Prosperity Watch Issue 41, No. 2: Young North Carolinians enter a challenging labor market

In order for North Carolina to be economically competitive in the future, young people gaining additional skills through education and work experience has become increasingly important given the changing nature of work opportunities. For many young people, entering the labor market during a recession has profoundly hampered their ability to find work, particularly jobs that provide the potential for advancement and higher earnings over time.  In combination with the rising cost for post-secondary education, many young North Carolinians are not engaged in either school or work.

The unemployment rate for North Carolinians between the ages of  16 and 24 was 19.4 percent in 2013, up from 10.3 percent in 2007 and more than twice the 7.9 percent unemployment rate for North Carolinians overall. Nearly a third of young North Carolinians are underemployed, and a quarter of those who are working part-time are doing so because there are not full-time opportunities available. The number of young people in the workforce has dropped by 11 percent since 2007.

Digging deeper into the age group of North Carolinians 20 to 24 years old, the findings are more disturbing given the importance of these formative years in the labor market and in getting the skills training and education that promotes success in the labor market and civic life.

From 2000 to 2013, the number of North Carolinians age 20 to 24 years old not in school and not in work increased by 48 percent compared to just 25 percent for the nation. This translates to 77,000 more young North Carolinians who weren’t pursuing further education and hadn’t found work over this period. As would be expected, with the growth in the number of so-called disconnected youth, the employment levels in this population have declined.  In North Carolina, the decline was steeper than for the nation from 2000 to 2013. The employment-to-population level for 20 to 24 year olds declined by 22 percent over this period compared to a decline of 15 percent for the nation.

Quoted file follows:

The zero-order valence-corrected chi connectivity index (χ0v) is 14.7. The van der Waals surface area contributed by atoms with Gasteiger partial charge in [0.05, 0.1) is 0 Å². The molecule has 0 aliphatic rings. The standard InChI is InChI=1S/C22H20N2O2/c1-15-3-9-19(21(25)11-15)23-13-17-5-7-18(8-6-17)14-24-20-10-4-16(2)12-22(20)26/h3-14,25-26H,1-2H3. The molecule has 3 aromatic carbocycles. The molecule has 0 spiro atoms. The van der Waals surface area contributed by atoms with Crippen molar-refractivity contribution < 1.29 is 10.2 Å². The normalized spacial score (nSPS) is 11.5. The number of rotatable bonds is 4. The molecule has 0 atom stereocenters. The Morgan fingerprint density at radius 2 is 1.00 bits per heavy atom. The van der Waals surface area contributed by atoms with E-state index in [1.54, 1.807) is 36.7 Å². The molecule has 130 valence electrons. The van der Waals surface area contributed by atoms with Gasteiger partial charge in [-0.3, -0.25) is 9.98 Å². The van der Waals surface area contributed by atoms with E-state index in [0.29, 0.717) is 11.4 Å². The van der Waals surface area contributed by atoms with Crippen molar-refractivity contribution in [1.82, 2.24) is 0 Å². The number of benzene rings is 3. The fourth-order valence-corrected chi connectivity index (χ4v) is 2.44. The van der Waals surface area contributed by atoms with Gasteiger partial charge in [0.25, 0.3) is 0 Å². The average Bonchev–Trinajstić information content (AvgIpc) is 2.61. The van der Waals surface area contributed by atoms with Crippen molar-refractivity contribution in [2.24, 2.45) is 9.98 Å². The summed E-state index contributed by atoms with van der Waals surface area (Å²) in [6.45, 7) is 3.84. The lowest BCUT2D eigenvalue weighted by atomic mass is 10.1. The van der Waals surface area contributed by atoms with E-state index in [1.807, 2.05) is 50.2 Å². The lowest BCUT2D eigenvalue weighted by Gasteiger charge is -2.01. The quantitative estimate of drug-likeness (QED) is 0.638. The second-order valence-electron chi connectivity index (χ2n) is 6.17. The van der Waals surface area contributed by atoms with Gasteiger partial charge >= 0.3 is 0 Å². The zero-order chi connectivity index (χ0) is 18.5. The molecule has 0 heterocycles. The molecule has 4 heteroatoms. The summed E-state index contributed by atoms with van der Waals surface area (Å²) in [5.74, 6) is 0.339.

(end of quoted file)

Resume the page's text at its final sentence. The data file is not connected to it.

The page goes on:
Work experiences before the age of 25 have a profound effect on the lifelong earnings of a worker.  Research shows that entering the labor force during a recession, when jobs are scarce and wages are low, continues to depress a person’s wages for the next 10 to 15 years. A young person without a successful work experience by the age of 25 has an increased risk of poverty, while youth who are unemployed or not in school are more likely to end up in the criminal justice system, both of which create broader costs to society.

Making sure post-secondary education remains affordable, that pathways into employment are facilitated through apprenticeships and paid internships for example, and that jobs are available for those who want to work is critical to ensuring better labor market outcomes for young North Carolinians who are the foundation of North Carolina’s future economy.
 

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